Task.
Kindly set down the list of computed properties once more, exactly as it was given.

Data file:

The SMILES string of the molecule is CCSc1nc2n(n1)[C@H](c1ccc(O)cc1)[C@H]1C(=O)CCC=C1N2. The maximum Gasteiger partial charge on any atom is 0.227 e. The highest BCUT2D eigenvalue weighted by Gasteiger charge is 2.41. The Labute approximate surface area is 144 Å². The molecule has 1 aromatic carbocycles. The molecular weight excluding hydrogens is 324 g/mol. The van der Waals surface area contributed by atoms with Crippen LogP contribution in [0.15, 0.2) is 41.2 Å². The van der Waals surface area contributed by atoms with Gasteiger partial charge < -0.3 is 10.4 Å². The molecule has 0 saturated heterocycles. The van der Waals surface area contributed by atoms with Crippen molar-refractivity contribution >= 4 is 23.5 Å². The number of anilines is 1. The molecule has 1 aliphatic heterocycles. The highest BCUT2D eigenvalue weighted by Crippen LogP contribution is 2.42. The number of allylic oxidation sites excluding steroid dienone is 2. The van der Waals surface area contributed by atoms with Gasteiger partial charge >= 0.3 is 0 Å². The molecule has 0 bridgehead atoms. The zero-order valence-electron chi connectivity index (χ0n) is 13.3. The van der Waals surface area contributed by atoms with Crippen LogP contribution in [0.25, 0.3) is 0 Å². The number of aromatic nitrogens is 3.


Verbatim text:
The SMILES string of the molecule is CCSc1nc2n(n1)[C@H](c1ccc(O)cc1)[C@H]1C(=O)CCC=C1N2. The maximum Gasteiger partial charge on any atom is 0.227 e. The highest BCUT2D eigenvalue weighted by Gasteiger charge is 2.41. The Labute approximate surface area is 144 Å². The molecule has 1 aromatic carbocycles. The molecular weight excluding hydrogens is 324 g/mol. The van der Waals surface area contributed by atoms with Crippen LogP contribution in [0.15, 0.2) is 41.2 Å². The van der Waals surface area contributed by atoms with Gasteiger partial charge < -0.3 is 10.4 Å². The molecule has 0 saturated heterocycles. The van der Waals surface area contributed by atoms with Crippen molar-refractivity contribution >= 4 is 23.5 Å². The number of anilines is 1. The molecule has 1 aliphatic heterocycles. The highest BCUT2D eigenvalue weighted by Crippen LogP contribution is 2.42. The number of allylic oxidation sites excluding steroid dienone is 2. The van der Waals surface area contributed by atoms with Gasteiger partial charge >= 0.3 is 0 Å². The molecule has 0 bridgehead atoms. The zero-order valence-electron chi connectivity index (χ0n) is 13.3. The van der Waals surface area contributed by atoms with Crippen LogP contribution in [0.25, 0.3) is 0 Å². The number of aromatic nitrogens is 3.